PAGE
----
Needless to say, some of the female Ukrainian staff were successful in their pursuit of a Western man; they were ridiculously sexy professional temptresses, they had hair-flicking, eyelash-fluttering and that bum-wiggling sashay down to a t. I looked like an unladylike goon in comparison.
They also reminded me in a strange way of the women you read about in Jane Austen books, they were bred to be accomplished and delicate young ladies; they were very talented in areas such as dance, music, art and poetry- appropriate accomplishments for the softer sex.
Whilst living in Ukraine I had my eyes opened to the extent that humans are willing to go in their personal quests for money, security or maybe just safeguarding societal expectations. I suppose we can find milder forms of it in our own society; many people find affluence an attractive characteristic in the opposite sex and many others also indulge in the thought of being ‘rescued’ by someone.
I initially thought that the concept of ‘Mail-Order Brides’ i.e. finding someone on the internet and agreeing to marry them despite them probably not even speaking your language is sad, desperate and immoral. But is there actually anything wrong with being desperate for something? Don’t we all act out of desperation at times? Perhaps it would serve us all to take time to imagine what our choices would be like in a situation where we faced a future of no home, no security, no money and no prospects before condemning the actions of others.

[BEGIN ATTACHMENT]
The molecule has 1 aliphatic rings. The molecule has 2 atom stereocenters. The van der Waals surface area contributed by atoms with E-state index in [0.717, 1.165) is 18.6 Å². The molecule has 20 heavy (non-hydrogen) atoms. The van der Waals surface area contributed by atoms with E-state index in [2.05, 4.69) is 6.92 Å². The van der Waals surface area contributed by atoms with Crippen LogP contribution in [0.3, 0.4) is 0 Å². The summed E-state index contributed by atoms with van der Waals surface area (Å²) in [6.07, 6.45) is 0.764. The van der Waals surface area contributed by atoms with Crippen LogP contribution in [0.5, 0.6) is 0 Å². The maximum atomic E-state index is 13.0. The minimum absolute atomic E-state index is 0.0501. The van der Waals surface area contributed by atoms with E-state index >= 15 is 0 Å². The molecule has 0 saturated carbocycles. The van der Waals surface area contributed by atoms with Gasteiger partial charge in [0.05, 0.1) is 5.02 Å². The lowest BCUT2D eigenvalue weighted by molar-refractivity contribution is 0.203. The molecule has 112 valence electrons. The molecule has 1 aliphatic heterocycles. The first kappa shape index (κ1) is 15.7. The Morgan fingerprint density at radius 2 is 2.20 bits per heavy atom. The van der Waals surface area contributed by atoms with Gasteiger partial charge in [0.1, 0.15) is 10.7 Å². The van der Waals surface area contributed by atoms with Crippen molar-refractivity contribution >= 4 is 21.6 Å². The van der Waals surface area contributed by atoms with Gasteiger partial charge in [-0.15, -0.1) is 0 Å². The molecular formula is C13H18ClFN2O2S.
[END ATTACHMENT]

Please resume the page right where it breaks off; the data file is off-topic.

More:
Sure, the system has some serious flaws e.g. there is a distinct lack of background-checking on behalf of almost all the companies in question and there have been some cases that hit the news recently including a horrific incident whereby one American ‘client’ managed to murder two Ukrainian women via this process. I think this highlights the fact that we need to address the values in our own societies as it is the actions of some Western men who have created this industry in the first place and it is the consumerist culture of capitalism in which we have thrusted upon Ukraine that has created this burning desire to live in a material world. ‘First take the plank out of your own eye, and then you will see clearly to remove the speck from your brother’s eye.’ (Matthew 7:5).
I feel uncomfortable about the attitudes of the men towards the women (and the women towards the men) in these transactions. However, I do have to say that there are some exceptions to the stereotype who are genuinely looking for love and companionship and I respect them for being positive and practical about improving their quality of life. I probably would too if put in their situation.